A major project intended to stabilise shellfish production and “take it to a new level” is about to kick off in Scalloway.
A partnership between industry and science will see pioneering research at a pilot-scale hatchery carried out at the NAFC Marine Centre UHI.
The centre and its partners the Scottish Shellfish Marketing Group (SSMG) are embarking on the “stepping-stone” project funded by the Scottish Aquaculture Innovation Centre (SAIC), Highlands and Islands Enterprise (HIE) and the Scottish Government. This research may lead to the first commercial shellfish hatchery in Scotland.
Over two thirds of rope-grown mussels produced in the UK come from Shetland and relies on the natural availability of mussel spat (baby mussels). A commercial hatchery to produce spat would help to provide stability in supply.
NAFC aquaculture and hatchery manager Gregg Arthur said: “The funding from HIE and SAIC will undoubtedly let us take a leap forward in our skills and know-how in producing mussel spat. This innovative hatchery project will also augment our facilities and let us build on our working partnerships with SSMG and international knowledge partners.
“We are also looking forward to working with partners elsewhere in UHI and the other Scottish research institutes through the SAIC-funded research projects. Operating in parallel, these research projects are going to give valuable feedback, guidance and solutions to the pilot-scale mussel hatchery.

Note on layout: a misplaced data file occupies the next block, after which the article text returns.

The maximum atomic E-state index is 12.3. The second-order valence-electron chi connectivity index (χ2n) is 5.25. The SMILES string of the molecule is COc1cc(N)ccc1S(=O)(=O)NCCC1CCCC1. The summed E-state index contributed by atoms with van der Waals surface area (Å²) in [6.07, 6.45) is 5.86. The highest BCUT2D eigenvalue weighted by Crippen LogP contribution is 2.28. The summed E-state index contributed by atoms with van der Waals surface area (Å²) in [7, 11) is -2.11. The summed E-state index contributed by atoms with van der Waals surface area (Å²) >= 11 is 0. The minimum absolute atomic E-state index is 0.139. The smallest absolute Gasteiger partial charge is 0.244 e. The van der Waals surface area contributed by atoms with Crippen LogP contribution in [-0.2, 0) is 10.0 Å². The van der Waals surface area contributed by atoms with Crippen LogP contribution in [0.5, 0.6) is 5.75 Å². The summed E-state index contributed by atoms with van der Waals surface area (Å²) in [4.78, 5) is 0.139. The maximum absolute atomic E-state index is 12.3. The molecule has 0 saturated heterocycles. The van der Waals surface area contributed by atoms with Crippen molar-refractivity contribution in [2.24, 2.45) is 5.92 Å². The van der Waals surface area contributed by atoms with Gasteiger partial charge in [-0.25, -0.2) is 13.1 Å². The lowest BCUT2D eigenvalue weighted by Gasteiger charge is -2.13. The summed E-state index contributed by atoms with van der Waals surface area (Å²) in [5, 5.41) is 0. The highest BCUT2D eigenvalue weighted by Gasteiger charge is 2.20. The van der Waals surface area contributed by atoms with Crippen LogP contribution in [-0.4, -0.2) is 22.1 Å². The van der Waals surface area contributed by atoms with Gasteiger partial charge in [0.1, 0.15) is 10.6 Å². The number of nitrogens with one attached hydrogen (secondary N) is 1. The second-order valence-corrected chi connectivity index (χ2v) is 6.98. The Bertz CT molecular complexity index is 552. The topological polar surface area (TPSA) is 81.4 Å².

“Although we’re a small group, our aquaculture section continues to be ambitious and proud to work alongside the shellfish and finfish aquaculture industries; continuing our work towards our vision for a cleaner, greener and wealthier aquaculture industry.”
Dr Beth Mouat, the head of marine science and technology at NAFC, said: “This is an excellent example of how the expertise and facilities here at NAFC can be used to support local industry and provide community benefits. Through close working with our industry partners and the wider academic community we can help to address some of the most pressing issues affecting the seafood sector, which is such a vital part of Shetland’s economy.”
The hatchery work is to be backed up by research and development projects, which in addition to the NAFC, includes partners from the academic community with researchers at the University of Stirling’s Institute of Aquaculture, the Scottish Association for Marine Science (SAMS) – which is also a member of the University of the Highlands and Islands – and Marine Science Scotland, as well as the Scottish research-focused enterprise Xelect.